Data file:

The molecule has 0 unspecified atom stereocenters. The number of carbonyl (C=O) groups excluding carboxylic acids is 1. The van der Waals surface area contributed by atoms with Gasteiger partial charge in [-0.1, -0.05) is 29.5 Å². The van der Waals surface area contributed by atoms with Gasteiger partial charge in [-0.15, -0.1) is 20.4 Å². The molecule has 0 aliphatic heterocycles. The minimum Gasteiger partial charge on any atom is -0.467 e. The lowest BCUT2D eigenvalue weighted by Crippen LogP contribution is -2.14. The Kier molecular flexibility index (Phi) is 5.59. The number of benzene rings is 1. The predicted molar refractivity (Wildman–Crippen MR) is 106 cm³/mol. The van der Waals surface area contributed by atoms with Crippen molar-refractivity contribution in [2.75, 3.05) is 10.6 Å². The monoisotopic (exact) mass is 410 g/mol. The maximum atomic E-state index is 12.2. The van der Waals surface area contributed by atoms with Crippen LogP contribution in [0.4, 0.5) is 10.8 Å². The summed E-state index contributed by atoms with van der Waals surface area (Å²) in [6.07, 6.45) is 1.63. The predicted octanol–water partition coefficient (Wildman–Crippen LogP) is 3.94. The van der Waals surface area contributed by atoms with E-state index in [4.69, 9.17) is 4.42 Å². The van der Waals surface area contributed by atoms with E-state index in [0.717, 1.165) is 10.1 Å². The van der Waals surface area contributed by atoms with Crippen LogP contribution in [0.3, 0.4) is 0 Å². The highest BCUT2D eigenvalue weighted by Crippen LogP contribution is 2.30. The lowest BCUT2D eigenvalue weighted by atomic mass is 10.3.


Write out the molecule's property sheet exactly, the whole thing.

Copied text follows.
The molecule has 0 unspecified atom stereocenters. The number of carbonyl (C=O) groups excluding carboxylic acids is 1. The van der Waals surface area contributed by atoms with Gasteiger partial charge in [-0.1, -0.05) is 29.5 Å². The van der Waals surface area contributed by atoms with Gasteiger partial charge in [-0.15, -0.1) is 20.4 Å². The molecule has 0 aliphatic heterocycles. The minimum Gasteiger partial charge on any atom is -0.467 e. The lowest BCUT2D eigenvalue weighted by Crippen LogP contribution is -2.14. The Kier molecular flexibility index (Phi) is 5.59. The number of benzene rings is 1. The predicted molar refractivity (Wildman–Crippen MR) is 106 cm³/mol. The van der Waals surface area contributed by atoms with Crippen molar-refractivity contribution in [2.75, 3.05) is 10.6 Å². The monoisotopic (exact) mass is 410 g/mol. The maximum atomic E-state index is 12.2. The van der Waals surface area contributed by atoms with Crippen LogP contribution in [0.4, 0.5) is 10.8 Å². The summed E-state index contributed by atoms with van der Waals surface area (Å²) in [6.07, 6.45) is 1.63. The predicted octanol–water partition coefficient (Wildman–Crippen LogP) is 3.94. The van der Waals surface area contributed by atoms with E-state index in [4.69, 9.17) is 4.42 Å². The van der Waals surface area contributed by atoms with E-state index in [0.717, 1.165) is 10.1 Å². The van der Waals surface area contributed by atoms with Crippen LogP contribution in [0.3, 0.4) is 0 Å². The highest BCUT2D eigenvalue weighted by Crippen LogP contribution is 2.30. The lowest BCUT2D eigenvalue weighted by atomic mass is 10.3.